Let's put it another way: a 30-second commercial on prime time TV can cost a company a few millions. Now imagine if that company had a PBA team, and that team was in this semifinals. Their brand will get at least two hours worth of direct mentions on prime time, with millions of eyeballs watching live, or on TV, or via online streaming. How many 30-second commercials' worth is two to two and a half hours of prime time mentions? And then how many millions are those two to two and a half hours worth?
Granted the four protagonists in these semifinals are among the top brands and companies in the country already, still, there is nothing like brand equity coming from live, prime time exposure, and in a critical sports setting at that.
Those with a dirty mind (such as Praxedes) might of course be thinking that the PBA had somehow orchestrated this whole shebang, that these teams are not really all that evenly matched, but that is mere conjecture and ultimately nearly impossible to prove with actual and real evidence.
Sure, there have been some disappearing acts from key players, such as Marcio Lassiter and Paul Lee at crucial junctures of the middle games of their respective series.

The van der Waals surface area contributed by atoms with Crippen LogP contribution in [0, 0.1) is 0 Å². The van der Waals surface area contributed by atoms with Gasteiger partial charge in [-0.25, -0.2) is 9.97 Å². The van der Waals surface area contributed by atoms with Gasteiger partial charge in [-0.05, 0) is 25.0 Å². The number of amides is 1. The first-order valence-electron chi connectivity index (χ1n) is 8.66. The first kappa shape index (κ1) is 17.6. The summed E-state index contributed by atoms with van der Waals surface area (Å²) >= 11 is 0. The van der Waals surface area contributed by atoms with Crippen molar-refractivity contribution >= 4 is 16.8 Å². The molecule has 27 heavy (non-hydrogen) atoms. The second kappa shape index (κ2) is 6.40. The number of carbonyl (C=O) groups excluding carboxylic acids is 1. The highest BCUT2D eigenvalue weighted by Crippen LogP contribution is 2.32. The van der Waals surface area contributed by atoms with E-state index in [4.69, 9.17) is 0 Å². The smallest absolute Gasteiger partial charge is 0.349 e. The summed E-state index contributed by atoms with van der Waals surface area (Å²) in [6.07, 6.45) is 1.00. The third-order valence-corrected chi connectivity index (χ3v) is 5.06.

Sure, some of the whistles and non-whistles have been of the hair-tearing variety, and on either side at that.
Sure, the Ginebra-Star series has features some of the most woefully low-scoring games in a long while in PBA playoffs history.
But then again, don't we get those anyway regardless of stage of conference or season? All of the bad things we see we tend to turn into bogeymen just because they seem to fit a notion we have one way or another.
In the end we the fans are getting a rare treat indeed, and we can choose to enjoy the game we all love, at its most enjoyable, or we can choose to create conspiracies where there might be none.
As for the games themselves, it says here we get a San Miguel-Ginebra Finals.
Ginebra San Miguel ___
Conference Record: 6-5